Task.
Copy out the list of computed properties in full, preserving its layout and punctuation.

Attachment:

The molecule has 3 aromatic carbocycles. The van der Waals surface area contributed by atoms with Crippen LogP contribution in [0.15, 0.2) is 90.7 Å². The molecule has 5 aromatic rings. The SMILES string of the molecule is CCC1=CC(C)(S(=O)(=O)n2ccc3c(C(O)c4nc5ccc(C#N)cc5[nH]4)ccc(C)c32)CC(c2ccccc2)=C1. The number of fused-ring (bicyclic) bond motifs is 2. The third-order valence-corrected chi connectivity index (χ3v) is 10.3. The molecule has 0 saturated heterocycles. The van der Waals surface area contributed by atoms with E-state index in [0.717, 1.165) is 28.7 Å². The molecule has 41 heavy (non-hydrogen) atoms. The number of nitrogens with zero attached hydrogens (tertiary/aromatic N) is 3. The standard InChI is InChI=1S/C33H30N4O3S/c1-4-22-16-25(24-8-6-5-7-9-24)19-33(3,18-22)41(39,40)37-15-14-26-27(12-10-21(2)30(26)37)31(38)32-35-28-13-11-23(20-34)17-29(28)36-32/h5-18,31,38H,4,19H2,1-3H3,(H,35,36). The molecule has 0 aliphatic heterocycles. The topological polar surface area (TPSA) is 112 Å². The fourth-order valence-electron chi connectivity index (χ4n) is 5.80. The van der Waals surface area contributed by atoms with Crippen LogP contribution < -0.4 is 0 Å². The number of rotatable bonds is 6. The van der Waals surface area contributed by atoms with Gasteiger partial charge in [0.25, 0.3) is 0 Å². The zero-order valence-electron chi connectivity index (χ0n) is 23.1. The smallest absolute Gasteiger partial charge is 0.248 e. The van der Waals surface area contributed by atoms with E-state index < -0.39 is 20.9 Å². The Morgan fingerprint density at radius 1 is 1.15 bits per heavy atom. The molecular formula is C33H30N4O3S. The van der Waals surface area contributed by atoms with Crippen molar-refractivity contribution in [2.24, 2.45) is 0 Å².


The molecule has 3 aromatic carbocycles. The van der Waals surface area contributed by atoms with Crippen LogP contribution in [0.15, 0.2) is 90.7 Å². The molecule has 5 aromatic rings. The SMILES string of the molecule is CCC1=CC(C)(S(=O)(=O)n2ccc3c(C(O)c4nc5ccc(C#N)cc5[nH]4)ccc(C)c32)CC(c2ccccc2)=C1. The number of fused-ring (bicyclic) bond motifs is 2. The third-order valence-corrected chi connectivity index (χ3v) is 10.3. The molecule has 0 saturated heterocycles. The van der Waals surface area contributed by atoms with E-state index in [0.717, 1.165) is 28.7 Å². The molecule has 41 heavy (non-hydrogen) atoms. The number of nitrogens with zero attached hydrogens (tertiary/aromatic N) is 3. The standard InChI is InChI=1S/C33H30N4O3S/c1-4-22-16-25(24-8-6-5-7-9-24)19-33(3,18-22)41(39,40)37-15-14-26-27(12-10-21(2)30(26)37)31(38)32-35-28-13-11-23(20-34)17-29(28)36-32/h5-18,31,38H,4,19H2,1-3H3,(H,35,36). The molecule has 0 aliphatic heterocycles. The topological polar surface area (TPSA) is 112 Å². The fourth-order valence-electron chi connectivity index (χ4n) is 5.80. The van der Waals surface area contributed by atoms with Crippen LogP contribution < -0.4 is 0 Å². The number of rotatable bonds is 6. The van der Waals surface area contributed by atoms with Gasteiger partial charge in [0.25, 0.3) is 0 Å². The zero-order valence-electron chi connectivity index (χ0n) is 23.1. The smallest absolute Gasteiger partial charge is 0.248 e. The van der Waals surface area contributed by atoms with E-state index < -0.39 is 20.9 Å². The Morgan fingerprint density at radius 1 is 1.15 bits per heavy atom. The molecular formula is C33H30N4O3S. The van der Waals surface area contributed by atoms with Crippen molar-refractivity contribution in [2.24, 2.45) is 0 Å².